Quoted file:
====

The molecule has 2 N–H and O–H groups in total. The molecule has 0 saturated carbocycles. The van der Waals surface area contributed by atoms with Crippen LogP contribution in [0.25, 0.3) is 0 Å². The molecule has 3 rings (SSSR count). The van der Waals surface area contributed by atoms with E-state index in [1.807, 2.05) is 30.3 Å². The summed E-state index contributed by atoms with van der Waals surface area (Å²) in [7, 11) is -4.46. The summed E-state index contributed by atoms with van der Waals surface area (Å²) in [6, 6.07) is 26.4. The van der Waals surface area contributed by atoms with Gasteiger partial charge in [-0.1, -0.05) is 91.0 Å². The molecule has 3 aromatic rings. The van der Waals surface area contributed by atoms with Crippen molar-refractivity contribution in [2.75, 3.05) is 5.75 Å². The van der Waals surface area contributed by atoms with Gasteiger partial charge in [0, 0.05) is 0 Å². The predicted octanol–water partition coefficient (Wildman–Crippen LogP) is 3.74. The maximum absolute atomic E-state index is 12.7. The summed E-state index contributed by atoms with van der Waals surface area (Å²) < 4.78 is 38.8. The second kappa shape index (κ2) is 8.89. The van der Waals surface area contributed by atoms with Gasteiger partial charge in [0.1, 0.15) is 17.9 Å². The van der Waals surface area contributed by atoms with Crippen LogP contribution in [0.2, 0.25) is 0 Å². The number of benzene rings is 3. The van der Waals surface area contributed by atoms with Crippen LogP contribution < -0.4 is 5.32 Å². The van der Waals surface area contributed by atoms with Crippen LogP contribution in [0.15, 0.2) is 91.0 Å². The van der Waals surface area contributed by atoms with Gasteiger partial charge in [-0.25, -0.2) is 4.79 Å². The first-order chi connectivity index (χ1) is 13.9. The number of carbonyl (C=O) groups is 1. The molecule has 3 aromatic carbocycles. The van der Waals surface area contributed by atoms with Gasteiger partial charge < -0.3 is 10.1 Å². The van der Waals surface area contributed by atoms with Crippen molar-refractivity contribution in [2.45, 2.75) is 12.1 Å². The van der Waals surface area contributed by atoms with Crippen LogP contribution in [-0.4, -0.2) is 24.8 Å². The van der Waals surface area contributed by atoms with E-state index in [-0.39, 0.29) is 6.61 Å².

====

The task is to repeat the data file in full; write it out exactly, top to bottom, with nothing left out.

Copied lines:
The molecule has 2 N–H and O–H groups in total. The molecule has 0 saturated carbocycles. The van der Waals surface area contributed by atoms with Crippen LogP contribution in [0.25, 0.3) is 0 Å². The molecule has 3 rings (SSSR count). The van der Waals surface area contributed by atoms with E-state index in [1.807, 2.05) is 30.3 Å². The summed E-state index contributed by atoms with van der Waals surface area (Å²) in [7, 11) is -4.46. The summed E-state index contributed by atoms with van der Waals surface area (Å²) in [6, 6.07) is 26.4. The van der Waals surface area contributed by atoms with Gasteiger partial charge in [-0.1, -0.05) is 91.0 Å². The molecule has 3 aromatic rings. The van der Waals surface area contributed by atoms with Crippen molar-refractivity contribution in [2.75, 3.05) is 5.75 Å². The van der Waals surface area contributed by atoms with Gasteiger partial charge in [0, 0.05) is 0 Å². The predicted octanol–water partition coefficient (Wildman–Crippen LogP) is 3.74. The maximum absolute atomic E-state index is 12.7. The summed E-state index contributed by atoms with van der Waals surface area (Å²) < 4.78 is 38.8. The second kappa shape index (κ2) is 8.89. The van der Waals surface area contributed by atoms with Gasteiger partial charge in [0.1, 0.15) is 17.9 Å². The van der Waals surface area contributed by atoms with Crippen LogP contribution in [0.2, 0.25) is 0 Å². The number of benzene rings is 3. The van der Waals surface area contributed by atoms with Crippen LogP contribution < -0.4 is 5.32 Å². The van der Waals surface area contributed by atoms with Crippen LogP contribution in [0.15, 0.2) is 91.0 Å². The van der Waals surface area contributed by atoms with Gasteiger partial charge in [-0.25, -0.2) is 4.79 Å². The first-order chi connectivity index (χ1) is 13.9. The number of carbonyl (C=O) groups is 1. The molecule has 3 aromatic carbocycles. The van der Waals surface area contributed by atoms with Gasteiger partial charge < -0.3 is 10.1 Å². The van der Waals surface area contributed by atoms with Crippen molar-refractivity contribution in [2.45, 2.75) is 12.1 Å². The van der Waals surface area contributed by atoms with Crippen LogP contribution in [-0.4, -0.2) is 24.8 Å². The van der Waals surface area contributed by atoms with E-state index in [-0.39, 0.29) is 6.61 Å².